This section helps the designer with the choice of binding method which is appropriate for their design and helps to understand each one and its application. It looks at the different functionalities and visual qualities of each and what they can add to a publication as well as different folding techniques.
perfect The bookâ€™s pages are held together and their spines are ground away to create a rough surface upon which a flexible adhesive is applied to form a spine. For additional strength the sections can be thread sewn or burst bound first. As each of the bookâ€™s pages in this method are individual pieces of the substrate, when preparing the file as a PDF, the pages would not need to be re ordered in order for the design to be correct. This type of binding is the most popular method used for producing paperback books.
spiral A gripper or metal spiral passes through a series of holes punched into each of the pages which creates a durable bind. This binding method allows the open pages of the publication to lie flat on the desk making this an ideal method to use when creating notepads or long instructions. When preparing the design a larger margin would be needed on the inner side of the page to leave adequate room for the binding holes so that they did not interfere with the design.
saddle stitching This binding method fastens the loose pages of a publication together with wire stitches or staples through the central fold. This is most commonly used when creating simple booklets and can be a cheap method to use and should be considered if on a budget. When preparing the file the page order would need to be altered to apply this binding correctly to the design as when printing different page numbers would be printed on the same side of the substrate.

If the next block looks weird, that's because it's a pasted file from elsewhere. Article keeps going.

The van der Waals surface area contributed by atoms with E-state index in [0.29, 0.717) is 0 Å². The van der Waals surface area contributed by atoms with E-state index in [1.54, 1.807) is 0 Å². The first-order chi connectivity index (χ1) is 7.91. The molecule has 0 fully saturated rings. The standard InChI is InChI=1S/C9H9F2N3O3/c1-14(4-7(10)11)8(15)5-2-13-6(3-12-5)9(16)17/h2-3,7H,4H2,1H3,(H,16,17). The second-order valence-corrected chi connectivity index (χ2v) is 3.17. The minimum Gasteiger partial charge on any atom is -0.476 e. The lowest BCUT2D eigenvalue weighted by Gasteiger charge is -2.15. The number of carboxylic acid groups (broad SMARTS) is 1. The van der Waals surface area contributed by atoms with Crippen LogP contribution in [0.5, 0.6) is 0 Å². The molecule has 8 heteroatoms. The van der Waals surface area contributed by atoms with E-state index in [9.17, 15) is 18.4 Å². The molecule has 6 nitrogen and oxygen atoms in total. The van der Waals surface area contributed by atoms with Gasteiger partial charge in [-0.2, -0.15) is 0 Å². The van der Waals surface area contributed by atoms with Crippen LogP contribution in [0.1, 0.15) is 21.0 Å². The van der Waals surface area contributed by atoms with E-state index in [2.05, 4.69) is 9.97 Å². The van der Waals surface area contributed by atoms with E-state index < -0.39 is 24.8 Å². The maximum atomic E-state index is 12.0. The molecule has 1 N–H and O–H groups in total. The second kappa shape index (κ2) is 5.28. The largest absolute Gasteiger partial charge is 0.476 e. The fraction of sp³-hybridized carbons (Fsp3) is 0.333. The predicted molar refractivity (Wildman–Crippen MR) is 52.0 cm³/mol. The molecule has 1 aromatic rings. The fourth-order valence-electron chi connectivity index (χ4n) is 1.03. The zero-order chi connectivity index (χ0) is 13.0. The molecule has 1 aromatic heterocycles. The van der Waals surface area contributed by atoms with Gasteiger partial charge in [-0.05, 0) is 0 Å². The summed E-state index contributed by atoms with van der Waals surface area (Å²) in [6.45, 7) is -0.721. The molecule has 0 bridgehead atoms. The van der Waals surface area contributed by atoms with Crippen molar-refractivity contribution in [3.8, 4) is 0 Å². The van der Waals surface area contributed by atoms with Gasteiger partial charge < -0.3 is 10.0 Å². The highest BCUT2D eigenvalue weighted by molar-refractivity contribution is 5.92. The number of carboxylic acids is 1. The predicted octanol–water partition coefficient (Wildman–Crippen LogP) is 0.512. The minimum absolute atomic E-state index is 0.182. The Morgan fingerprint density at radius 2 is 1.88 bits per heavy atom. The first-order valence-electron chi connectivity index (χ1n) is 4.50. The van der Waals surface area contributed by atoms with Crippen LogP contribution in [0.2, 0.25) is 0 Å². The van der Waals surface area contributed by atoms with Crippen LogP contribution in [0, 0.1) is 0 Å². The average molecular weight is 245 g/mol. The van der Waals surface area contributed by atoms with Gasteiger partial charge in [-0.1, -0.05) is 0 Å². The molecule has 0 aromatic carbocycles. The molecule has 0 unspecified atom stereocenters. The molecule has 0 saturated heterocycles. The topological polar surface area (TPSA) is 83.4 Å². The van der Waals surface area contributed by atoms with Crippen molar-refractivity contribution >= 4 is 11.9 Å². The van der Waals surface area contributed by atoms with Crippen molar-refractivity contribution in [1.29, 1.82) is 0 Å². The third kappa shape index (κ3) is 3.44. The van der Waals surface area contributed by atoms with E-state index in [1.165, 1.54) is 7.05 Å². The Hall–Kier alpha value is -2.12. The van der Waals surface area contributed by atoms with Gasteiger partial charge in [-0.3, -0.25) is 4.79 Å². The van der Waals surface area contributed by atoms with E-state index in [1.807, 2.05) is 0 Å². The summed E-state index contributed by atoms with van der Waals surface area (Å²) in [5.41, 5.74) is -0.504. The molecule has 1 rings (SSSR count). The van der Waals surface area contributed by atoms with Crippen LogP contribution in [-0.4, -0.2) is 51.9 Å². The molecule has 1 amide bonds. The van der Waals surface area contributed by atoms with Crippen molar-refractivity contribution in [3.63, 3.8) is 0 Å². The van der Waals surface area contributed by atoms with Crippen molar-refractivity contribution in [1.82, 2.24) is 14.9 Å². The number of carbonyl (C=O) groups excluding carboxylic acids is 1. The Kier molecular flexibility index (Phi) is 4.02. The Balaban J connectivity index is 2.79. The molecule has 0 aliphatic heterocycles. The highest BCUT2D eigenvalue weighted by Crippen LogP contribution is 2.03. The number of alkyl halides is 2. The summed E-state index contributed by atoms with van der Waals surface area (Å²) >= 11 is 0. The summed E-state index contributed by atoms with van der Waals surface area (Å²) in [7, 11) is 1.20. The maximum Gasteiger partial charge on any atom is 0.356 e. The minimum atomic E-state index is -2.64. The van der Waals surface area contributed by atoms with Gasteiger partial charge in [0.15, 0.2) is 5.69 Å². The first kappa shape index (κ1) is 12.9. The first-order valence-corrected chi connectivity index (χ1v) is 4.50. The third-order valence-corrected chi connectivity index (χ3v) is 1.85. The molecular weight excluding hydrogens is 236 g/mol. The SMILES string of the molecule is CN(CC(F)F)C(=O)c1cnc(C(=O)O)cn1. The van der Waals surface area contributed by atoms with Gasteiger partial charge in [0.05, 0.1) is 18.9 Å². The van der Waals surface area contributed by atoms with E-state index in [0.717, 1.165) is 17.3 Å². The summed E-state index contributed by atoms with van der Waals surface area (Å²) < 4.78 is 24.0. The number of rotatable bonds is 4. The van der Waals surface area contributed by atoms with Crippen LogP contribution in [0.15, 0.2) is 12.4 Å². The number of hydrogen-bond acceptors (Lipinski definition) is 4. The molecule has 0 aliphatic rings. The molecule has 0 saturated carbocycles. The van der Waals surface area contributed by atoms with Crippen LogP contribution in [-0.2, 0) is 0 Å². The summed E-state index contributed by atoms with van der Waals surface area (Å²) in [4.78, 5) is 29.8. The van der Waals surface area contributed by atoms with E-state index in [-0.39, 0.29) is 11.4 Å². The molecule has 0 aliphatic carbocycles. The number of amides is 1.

side stitching This uses wire stitches or staples to secure the pages but through the entire thickness of the text block and gives strength to the overall finished publication. It can also be used to bind several sections together and can be then further bound or covered with tape. This is a cost effective binding method that is easy to achieve; but a larger inner margin would need to be considered when preparing the page because some areas of the page are often lost in the bind as it will not lie flat when opened.
canadian This works in a similar way to a spiral bound bind but uses a wrap around cover to conceal the gripper used. With this binding method the spine appears flat and the pages can lie flat on the desk, it combines the benefits of spiral binding with the professional look of perfect binding. This is suitable for publications that need to be shelf stored because of their flat spine.
folds Various folds can be applied to a single piece of substrate to transform the design into something different and more functional. This is a cost effective and easier way to produce a working publication than binding. The diagrams shown on the page show the finished visual of the various folds and also the layout and fold marks needed to achieve them.